Louisiana governor candidates

The three leading candidates to be Louisiana’s governor sparred in a televised debate for the first time Thursday before a boisterous crowd at the LSU Student Union.

Congressman Ralph Abraham and businessman Eddie Rispone, both Republicans, went after Gov. John Bel Edwards about the tax increases he and the Republican-majority legislature implemented during his term.

“We do have the highest sales tax in the nation,” Abraham said.

Rispone accused Edwards of exaggerating the state’s financial hole early in his term to justify higher taxes. Rispone said his business experience would help him to prioritize spending in a way that would allow lawmakers to lower taxes.

Edwards said the increased tax revenue, made along with spending cuts, allowed lawmakers to stabilize state finances, increase funding for higher education after many years of cuts, and give K-12 teachers their first state-funded raise in a decade.

“I don’t agree that we should cut taxes until we know that we won’t go back to a structural deficit,” he said.

Edwards said a higher state gas tax, which has been frozen at 16 cents for three decades, should be considered, adding that it would be politically difficult. He said his administration has ensured Transportation Trust Fund dollars are spent on roads and touted the use of new funding mechanisms (such as federal GARVEE bonds) to move projects forward.

Abraham said the state transportation department is “out of control” and spends too much on administration rather than construction. He said he would be willing to support a higher gas tax but only if other taxes were cut by the same amount.

Edwards said the Medicaid expansion he implemented has saved lives and cut the state’s uninsured rate by more than half. Both Republicans blamed his administration for not doing enough to keep ineligible people off the program’s rolls, while Edwards said Louisiana is one of eight states to be recognized by the federal government for implementing best practices for Medicaid management.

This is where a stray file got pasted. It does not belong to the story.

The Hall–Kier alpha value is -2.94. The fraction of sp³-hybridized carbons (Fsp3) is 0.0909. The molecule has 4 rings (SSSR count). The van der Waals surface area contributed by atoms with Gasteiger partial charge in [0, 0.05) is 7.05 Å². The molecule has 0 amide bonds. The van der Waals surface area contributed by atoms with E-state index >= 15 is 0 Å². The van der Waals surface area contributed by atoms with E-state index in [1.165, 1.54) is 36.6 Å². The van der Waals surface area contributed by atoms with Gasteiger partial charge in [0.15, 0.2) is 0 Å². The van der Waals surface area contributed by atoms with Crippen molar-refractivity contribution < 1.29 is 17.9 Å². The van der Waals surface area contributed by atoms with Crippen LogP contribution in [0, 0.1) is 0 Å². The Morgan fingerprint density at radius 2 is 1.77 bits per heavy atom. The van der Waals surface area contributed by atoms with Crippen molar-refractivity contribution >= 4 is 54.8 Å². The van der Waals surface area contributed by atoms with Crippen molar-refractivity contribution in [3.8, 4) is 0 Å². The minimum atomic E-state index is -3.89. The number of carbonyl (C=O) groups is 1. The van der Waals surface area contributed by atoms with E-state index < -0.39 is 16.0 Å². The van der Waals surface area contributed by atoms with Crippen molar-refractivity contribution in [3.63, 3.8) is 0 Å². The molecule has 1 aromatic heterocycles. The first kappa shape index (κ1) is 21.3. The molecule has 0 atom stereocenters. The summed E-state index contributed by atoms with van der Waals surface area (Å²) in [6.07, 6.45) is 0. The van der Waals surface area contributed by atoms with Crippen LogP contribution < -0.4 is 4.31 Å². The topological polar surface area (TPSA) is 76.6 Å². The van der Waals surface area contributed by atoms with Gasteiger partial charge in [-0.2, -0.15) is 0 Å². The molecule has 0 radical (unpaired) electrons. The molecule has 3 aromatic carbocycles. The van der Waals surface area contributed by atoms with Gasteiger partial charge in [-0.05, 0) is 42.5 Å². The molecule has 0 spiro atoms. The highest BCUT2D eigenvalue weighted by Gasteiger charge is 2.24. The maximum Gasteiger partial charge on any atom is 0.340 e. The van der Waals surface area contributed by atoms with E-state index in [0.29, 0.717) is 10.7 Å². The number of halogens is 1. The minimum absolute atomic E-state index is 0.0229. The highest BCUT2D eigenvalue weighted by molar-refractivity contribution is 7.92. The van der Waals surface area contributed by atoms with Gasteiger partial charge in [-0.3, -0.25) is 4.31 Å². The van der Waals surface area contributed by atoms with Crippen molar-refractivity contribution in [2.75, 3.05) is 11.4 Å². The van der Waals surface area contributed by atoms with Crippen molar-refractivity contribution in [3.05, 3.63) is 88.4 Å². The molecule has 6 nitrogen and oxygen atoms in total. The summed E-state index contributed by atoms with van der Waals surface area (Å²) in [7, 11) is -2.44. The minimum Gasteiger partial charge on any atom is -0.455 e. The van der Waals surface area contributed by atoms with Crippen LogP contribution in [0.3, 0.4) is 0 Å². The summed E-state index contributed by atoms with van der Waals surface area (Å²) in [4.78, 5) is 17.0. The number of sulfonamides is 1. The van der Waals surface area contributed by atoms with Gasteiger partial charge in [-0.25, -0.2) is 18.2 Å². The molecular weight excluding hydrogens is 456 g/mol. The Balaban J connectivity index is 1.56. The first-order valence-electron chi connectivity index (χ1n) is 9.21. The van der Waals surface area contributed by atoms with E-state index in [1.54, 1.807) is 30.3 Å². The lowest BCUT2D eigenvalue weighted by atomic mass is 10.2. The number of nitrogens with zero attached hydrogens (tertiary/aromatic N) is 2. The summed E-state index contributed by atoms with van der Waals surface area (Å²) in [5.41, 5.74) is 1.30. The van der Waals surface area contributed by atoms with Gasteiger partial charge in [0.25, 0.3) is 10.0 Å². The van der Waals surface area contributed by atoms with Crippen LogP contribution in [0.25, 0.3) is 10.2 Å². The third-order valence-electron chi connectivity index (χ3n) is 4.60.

Abraham went after Edwards for how his administration handled contract awards for the Medicaid management organizations, suggesting one of the current vendors was denied a new contract because the parent company donated to Republicans.

“I had nothing to do with that procurement,” Edwards said, adding that the company gives to both Republicans and Democrats.

“It’s fun to watch two politicians go after each other,” Rispone said with a smile.

Asked how he would ensure his business interests don’t conflict with his duties as governor, Rispone, co-founder of a large industrial contractor, said he would put his business in a “double-blind trust.”

One moderator said Abraham had missed 44 percent of his votes in Congress, more than any other member, and asked why he didn’t step down to run for governor if he couldn’t fully represent his constituents. Abraham said he stays in “constant contact” with constituents and his staff in Washington, D.C.

“We are doing the job we were elected to do,” he said.

Edwards touted the changes he made to the state’s industrial tax incentive program, which for the first time gave local officials a voice in whether their local property taxes would be sacrificed for the program. Now, he said, companies must create jobs to get the benefit, but the incentive program remains “alive and well.”

Rispone said Edwards threw the program “into chaos” with his changes and said he would bring stakeholders together to figure out a better way to implement the benefit. Abraham said he would reverse Edwards’ decision and return control of the program to state officials. 

Both Republicans stressed their support for President Donald Trump, and said Edwards has kept Louisiana from participating in the national economic expansion.

"Our state has the slowest economy in the country," Rispone said.

Edwards said Louisiana’s economy is doing better than when he took office and said he has been able to work with the Trump administration on issues such as criminal justice reform and transportation infrastructure.

“We need someone who knows how to create jobs so our children and our grandchildren will have an opportunity to stay here,” Rispone said in closing.

“We’ve come too far,” Edwards said. “We’re not turning back now.”

“Imagine a Louisiana where we have those good, high-paying jobs,” Abraham said. “When I am governor, it won’t be a dream, it’ll be a reality.”

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